'There is no sign that people are saying it is too expensive' January 21, 2008

Oval tickets top £100

Cricinfo staff

Some tickets for the ODI against New Zealand in June at The Oval have gone on sale priced at £103 © Getty Images

The Oval has become the first ground to charge more than £100 for a non-corporate seat for an international in England. Some tickets for the ODI against New Zealand in June have gone on sale priced at £103.

"We haven't had negative feedback," Paul Blanchard, Surrey's sales and marketing director, told The Wisden Cricketer. "We had around 40,000 failed applicants and we sold out quicker than in any of the previous two years. There is no sign that people are saying it is too expensive ... in fact, demand is increasing and increasing.

"The vast majority of tickets we sell are at around £50 to £62 for the ODIs and a bit cheaper for the Tests."

The most expensive public ticket for a game at Lord's this summer is £75 while the cheapest is at Headingley where a seat for the first day of the South Africa Test can be had for £18.

Blanchard warned that prices might continue to rise. "People ring us and accuse us of not charging enough because they have not been able to get the tickets."

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  • Paul on January 22, 2008, 19:59 GMT

    When are the cricket grounds going to look seriously at expanding capacity. If you add 10,000 seats to a ground at for example £50, that's an extra £500000 pounds. Do that for 4 days and you've £2 million pounds in extra revenue.

  • Jim on January 22, 2008, 17:50 GMT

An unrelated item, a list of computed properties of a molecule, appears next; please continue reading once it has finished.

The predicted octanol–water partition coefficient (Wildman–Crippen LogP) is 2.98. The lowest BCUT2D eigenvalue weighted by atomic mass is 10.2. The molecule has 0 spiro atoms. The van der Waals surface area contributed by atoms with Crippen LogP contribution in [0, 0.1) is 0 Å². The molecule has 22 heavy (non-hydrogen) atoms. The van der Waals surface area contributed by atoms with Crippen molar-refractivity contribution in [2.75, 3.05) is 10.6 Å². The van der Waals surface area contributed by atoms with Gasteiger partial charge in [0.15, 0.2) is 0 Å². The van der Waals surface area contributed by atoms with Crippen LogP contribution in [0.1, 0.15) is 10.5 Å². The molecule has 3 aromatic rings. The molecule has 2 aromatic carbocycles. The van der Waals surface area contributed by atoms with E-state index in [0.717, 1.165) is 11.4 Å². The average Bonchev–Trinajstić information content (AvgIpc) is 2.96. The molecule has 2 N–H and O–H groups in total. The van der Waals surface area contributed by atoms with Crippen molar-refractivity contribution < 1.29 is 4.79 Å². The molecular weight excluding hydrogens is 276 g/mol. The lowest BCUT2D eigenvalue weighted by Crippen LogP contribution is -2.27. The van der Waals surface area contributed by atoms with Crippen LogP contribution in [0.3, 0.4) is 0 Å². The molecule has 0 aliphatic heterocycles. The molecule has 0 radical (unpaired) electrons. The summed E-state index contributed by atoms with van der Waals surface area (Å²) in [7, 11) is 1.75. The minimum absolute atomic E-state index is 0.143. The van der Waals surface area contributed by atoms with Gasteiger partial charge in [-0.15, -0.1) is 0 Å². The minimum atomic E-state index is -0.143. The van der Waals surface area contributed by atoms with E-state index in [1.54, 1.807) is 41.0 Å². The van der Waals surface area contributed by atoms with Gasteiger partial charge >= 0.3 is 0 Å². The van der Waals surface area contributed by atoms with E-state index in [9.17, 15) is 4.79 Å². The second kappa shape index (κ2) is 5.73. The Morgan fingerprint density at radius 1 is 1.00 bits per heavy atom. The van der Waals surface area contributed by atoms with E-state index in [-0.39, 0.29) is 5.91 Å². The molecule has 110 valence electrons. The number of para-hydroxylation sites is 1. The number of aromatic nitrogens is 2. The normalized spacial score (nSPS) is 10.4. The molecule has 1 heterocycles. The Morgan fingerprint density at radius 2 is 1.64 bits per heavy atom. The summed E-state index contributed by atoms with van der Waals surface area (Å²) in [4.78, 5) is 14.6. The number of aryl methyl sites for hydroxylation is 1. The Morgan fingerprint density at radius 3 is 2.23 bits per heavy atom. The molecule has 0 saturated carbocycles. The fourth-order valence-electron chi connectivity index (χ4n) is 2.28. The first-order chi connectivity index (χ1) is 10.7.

Surrey have completely changed over the last couple of years. My father has been buying tickets to see Test matches there for ages - I saw my first Test match there with him - and always sent out an application form to its regular customers. Even though we brought tickets last year there was no letter application form through the post, and by the time my dad had realised and got me to go online (at 89 IT is not his strong suit) all the tickets had gone. At these kind of prices it's a miracle - seating at the Oval can be pretty basic and you're really exposed to the elements (a scorching day in the Peter May stand with no sun hat would test a desert-hardened Legionnaire) - and they are pricing out established customers, and discouraging the kind of father/son days out that inculcated a life-long love of cricket in me. Two days out at Lords costs us around £200 - not small change in anyone's book, but a positive bargain compared to Surrey.

  • Peter on January 22, 2008, 17:15 GMT

    £100 for a ODI is an absolutely ludicrous price and one that will price a lot of keen supporters away from England games. At these prices it is prohibitive for say a father to take his son and in the end cricket will be the loser and Mr Blanchard will be wiping off the smirk he probably has across his face now as he surveys his takings.

    I for one wouldn't pay it both because of t he price and the bare faced arrogance of Mr Blanchard. He must be living on another planet!

  • Bobby on January 22, 2008, 16:40 GMT